I have a can of Flat Tyre in the fridge for tonight.
This would be a normal aspect of a Saturday night for me, so normal that it’s the kind of thing I wouldn’t even bother mentioning on my blog, not usually.
But it’s not a normal can of Flat Tyre, not to me. It’s the very last Flat Tyre, the very last cider, and the very last alcoholic drink that I will ever have. I’m going to explain why.
As such, this is going to be a long one. But then, it’s a long story.
It was late summer 2004 when someone first told me I had an alcohol problem.
A few weeks earlier, I had suffered a complicated nervous breakdown due to a year of undiagnosed mental health problems coming to a head. The end result was that my parents sent me to the GP, and I walked out with a clinical depression diagnosis and a list of referrals to more specialised mental health services.
There were so many specialists I went to see that it’s difficult to remember them all now, but they were all adamant that I couldn’t be treated unless I also got help for this alcohol problem I apparently had. As you might guess, I didn’t see myself as having a ‘problem’ at all.
I had been a messy teenage drunk for several years – I had discovered the buzz that drinking too much gives you when I was about thirteen, and as my friends and I started to look old enough to get served in pubs, it became routine to spend the weekends binge-drinking, often to the point we would vomit and black out. But that was normal, right? All teenagers did that, or so it seemed. I’m sure this particular brand of teenage idiocy was ubiquitous at the time, but it was especially prevalent in Scotland, where the culture normalised it so much. We were Scots, and Scots were notorious for being able to drink all those other nations under the table. (We were no cop at team sports, so we had to take pride in something.)
When I started university at seventeen in 2002, the binge-drinking weekends became binge-drinking weeks. University culture involves societies, and societies do all their business on weekday evenings, and all of that business is done in the pub. Being a shy person, and finding myself in a position of having to make new friends by myself for the first time since I’d started primary school in 1989, I felt I needed the extra Dutch courage. Furthermore, being wholly in charge of keeping myself fed and watered for the first time, I found I was running out of money earlier in the month than I would have liked, and so I got into the habit of eating less so I could drink more. I had enough energy that I was just about making it to classes – most of the time – but it became normal to me to feel constantly ill due to the drunk/hungover cycle.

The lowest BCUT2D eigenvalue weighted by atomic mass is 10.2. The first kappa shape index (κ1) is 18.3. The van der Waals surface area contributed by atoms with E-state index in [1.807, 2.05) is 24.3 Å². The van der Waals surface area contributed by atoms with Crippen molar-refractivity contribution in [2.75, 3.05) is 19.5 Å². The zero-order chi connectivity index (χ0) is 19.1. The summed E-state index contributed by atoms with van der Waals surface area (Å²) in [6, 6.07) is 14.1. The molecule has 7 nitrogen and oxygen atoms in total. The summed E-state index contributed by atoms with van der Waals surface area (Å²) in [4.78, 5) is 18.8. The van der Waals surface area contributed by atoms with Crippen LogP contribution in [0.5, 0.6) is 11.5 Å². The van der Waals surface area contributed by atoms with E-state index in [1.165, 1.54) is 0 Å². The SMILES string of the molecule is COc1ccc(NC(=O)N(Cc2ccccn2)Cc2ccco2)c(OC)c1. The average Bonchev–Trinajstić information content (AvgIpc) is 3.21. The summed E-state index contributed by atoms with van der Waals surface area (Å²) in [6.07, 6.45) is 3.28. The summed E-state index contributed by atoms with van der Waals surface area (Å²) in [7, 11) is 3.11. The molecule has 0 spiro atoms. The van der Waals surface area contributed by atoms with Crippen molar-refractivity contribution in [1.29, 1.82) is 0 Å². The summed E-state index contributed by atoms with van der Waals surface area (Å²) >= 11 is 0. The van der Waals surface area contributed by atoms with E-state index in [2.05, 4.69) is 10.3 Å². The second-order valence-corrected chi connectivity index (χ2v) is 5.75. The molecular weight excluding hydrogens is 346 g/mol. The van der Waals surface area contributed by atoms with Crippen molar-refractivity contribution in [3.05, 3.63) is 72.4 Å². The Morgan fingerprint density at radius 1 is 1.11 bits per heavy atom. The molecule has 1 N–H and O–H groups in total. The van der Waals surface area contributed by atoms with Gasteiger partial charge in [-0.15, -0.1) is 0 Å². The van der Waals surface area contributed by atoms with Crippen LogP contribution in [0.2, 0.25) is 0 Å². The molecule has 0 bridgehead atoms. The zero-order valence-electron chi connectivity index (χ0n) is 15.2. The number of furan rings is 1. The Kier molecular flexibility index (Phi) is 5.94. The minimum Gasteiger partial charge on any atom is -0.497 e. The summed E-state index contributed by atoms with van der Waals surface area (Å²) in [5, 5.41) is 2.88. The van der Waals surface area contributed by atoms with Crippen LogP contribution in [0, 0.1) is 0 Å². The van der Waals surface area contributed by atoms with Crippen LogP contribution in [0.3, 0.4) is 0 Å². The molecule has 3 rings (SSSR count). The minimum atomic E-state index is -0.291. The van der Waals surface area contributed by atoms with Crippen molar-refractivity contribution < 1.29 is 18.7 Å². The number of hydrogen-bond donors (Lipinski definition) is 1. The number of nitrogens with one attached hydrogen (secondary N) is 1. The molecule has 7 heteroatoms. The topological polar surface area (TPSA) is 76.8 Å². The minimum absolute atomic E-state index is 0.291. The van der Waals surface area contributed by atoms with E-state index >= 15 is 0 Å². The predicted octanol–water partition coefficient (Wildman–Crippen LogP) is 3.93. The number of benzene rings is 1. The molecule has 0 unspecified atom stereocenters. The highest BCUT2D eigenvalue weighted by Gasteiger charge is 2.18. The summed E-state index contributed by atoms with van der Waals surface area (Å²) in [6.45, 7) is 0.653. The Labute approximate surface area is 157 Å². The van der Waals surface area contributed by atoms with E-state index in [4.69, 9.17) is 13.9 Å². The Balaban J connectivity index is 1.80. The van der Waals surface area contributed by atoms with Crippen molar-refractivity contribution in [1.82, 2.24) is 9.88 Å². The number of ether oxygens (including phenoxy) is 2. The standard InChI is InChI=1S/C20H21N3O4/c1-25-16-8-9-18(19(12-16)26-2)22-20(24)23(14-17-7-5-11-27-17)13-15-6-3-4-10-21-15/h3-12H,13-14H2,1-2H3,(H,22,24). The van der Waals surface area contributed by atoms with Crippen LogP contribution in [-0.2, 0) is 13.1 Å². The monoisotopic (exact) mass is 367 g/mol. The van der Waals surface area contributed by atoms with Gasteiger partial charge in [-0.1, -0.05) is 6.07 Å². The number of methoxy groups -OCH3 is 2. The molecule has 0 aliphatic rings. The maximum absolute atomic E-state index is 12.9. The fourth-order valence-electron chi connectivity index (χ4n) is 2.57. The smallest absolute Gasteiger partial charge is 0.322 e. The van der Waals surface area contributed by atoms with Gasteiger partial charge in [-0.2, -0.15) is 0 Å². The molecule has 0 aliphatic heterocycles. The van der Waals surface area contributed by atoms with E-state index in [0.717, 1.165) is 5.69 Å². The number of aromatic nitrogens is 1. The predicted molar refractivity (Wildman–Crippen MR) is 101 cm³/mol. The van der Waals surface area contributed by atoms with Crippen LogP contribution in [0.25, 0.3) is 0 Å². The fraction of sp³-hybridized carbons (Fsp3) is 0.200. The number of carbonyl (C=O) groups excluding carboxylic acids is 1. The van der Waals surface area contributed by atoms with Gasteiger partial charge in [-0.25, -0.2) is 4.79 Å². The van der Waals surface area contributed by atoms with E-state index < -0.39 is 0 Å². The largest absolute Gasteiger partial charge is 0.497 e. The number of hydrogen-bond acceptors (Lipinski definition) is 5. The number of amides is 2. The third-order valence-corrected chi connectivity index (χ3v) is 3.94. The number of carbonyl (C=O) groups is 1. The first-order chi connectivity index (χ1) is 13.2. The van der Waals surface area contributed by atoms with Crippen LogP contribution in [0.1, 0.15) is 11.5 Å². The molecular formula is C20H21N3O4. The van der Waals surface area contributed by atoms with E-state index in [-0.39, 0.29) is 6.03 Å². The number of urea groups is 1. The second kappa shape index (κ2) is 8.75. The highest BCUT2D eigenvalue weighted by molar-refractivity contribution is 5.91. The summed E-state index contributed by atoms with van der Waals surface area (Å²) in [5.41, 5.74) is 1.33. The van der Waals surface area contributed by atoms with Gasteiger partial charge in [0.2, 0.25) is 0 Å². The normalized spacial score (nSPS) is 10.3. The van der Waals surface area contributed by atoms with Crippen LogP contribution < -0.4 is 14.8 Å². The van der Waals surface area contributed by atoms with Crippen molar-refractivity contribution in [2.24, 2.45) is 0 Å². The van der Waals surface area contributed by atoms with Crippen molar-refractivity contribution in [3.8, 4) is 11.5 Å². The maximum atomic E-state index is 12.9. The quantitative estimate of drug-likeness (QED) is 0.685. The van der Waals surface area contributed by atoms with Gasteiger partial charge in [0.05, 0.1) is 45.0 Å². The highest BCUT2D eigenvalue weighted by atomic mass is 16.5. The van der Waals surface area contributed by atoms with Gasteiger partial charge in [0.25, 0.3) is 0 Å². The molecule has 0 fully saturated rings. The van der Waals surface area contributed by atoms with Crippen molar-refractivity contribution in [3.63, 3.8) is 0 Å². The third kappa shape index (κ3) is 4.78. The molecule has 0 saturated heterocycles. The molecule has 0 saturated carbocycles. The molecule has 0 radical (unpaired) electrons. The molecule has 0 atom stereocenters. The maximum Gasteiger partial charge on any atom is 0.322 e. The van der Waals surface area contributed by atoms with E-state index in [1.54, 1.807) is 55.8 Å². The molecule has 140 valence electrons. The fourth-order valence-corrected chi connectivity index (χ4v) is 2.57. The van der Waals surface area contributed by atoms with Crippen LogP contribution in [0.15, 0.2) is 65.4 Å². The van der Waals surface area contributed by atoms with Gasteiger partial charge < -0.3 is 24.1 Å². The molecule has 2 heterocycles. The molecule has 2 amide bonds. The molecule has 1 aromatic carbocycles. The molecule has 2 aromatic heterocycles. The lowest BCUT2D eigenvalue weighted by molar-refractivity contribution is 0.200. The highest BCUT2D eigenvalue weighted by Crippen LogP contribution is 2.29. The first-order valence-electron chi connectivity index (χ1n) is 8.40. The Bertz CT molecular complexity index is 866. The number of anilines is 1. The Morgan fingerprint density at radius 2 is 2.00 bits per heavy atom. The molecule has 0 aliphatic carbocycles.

However, I was still immersed in a hybrid of cultures that normalised this kind of drinking, and so when my psychotherapist referred me to the Alcohol Problems Unit at the Royal Edinburgh Hospital, neither I nor anyone I knew really took it seriously. I’d fallen into a comfortable role as ‘the drunk one’ in every friend group, and so I was used to treating the whole thing as a joke. I vaguely tried to follow the advice I was given – which was to alternate alcoholic drinks with soft drinks – but as soon as I had one alcoholic drink, I wanted another, and soft drinks just seemed like a waste of time. I attended the APU (sporadically – I would often miss appointments due to being hungover) between late 2004 and early 2006, and yet my 2005 diary, where I recorded my daily intake (the Bridget Jones influence was strong with me at that point) is frightening. Almost half of my entries are written in my drunk handwriting, and I was averaging about 100 units a week.